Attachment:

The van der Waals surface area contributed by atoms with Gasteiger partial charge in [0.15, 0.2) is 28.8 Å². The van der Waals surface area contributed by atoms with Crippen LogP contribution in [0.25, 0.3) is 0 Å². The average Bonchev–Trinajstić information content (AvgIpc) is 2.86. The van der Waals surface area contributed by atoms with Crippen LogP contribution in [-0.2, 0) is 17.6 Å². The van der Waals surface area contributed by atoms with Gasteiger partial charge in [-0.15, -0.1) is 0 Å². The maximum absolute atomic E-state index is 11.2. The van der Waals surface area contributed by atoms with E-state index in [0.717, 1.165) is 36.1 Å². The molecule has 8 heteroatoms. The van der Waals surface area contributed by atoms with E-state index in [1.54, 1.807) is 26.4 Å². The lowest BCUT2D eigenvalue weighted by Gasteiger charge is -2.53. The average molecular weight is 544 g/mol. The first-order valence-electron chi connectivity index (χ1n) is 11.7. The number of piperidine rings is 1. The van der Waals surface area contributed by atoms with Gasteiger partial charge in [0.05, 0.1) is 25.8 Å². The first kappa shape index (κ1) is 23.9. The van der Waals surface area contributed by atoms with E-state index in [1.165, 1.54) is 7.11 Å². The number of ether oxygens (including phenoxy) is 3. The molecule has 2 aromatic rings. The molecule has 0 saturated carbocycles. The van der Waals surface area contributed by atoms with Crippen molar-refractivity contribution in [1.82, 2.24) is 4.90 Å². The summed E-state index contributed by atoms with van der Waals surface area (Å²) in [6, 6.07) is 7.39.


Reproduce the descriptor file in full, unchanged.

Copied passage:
The van der Waals surface area contributed by atoms with Gasteiger partial charge in [0.15, 0.2) is 28.8 Å². The van der Waals surface area contributed by atoms with Crippen LogP contribution in [0.25, 0.3) is 0 Å². The average Bonchev–Trinajstić information content (AvgIpc) is 2.86. The van der Waals surface area contributed by atoms with Crippen LogP contribution in [-0.2, 0) is 17.6 Å². The van der Waals surface area contributed by atoms with Gasteiger partial charge in [-0.15, -0.1) is 0 Å². The maximum absolute atomic E-state index is 11.2. The van der Waals surface area contributed by atoms with E-state index in [0.717, 1.165) is 36.1 Å². The molecule has 8 heteroatoms. The van der Waals surface area contributed by atoms with E-state index in [1.54, 1.807) is 26.4 Å². The lowest BCUT2D eigenvalue weighted by Gasteiger charge is -2.53. The average molecular weight is 544 g/mol. The first-order valence-electron chi connectivity index (χ1n) is 11.7. The number of piperidine rings is 1. The van der Waals surface area contributed by atoms with Gasteiger partial charge in [0.05, 0.1) is 25.8 Å². The first kappa shape index (κ1) is 23.9. The van der Waals surface area contributed by atoms with E-state index in [1.165, 1.54) is 7.11 Å². The number of ether oxygens (including phenoxy) is 3. The molecule has 2 aromatic rings. The molecule has 0 saturated carbocycles. The van der Waals surface area contributed by atoms with Crippen molar-refractivity contribution in [1.82, 2.24) is 4.90 Å². The summed E-state index contributed by atoms with van der Waals surface area (Å²) in [6, 6.07) is 7.39.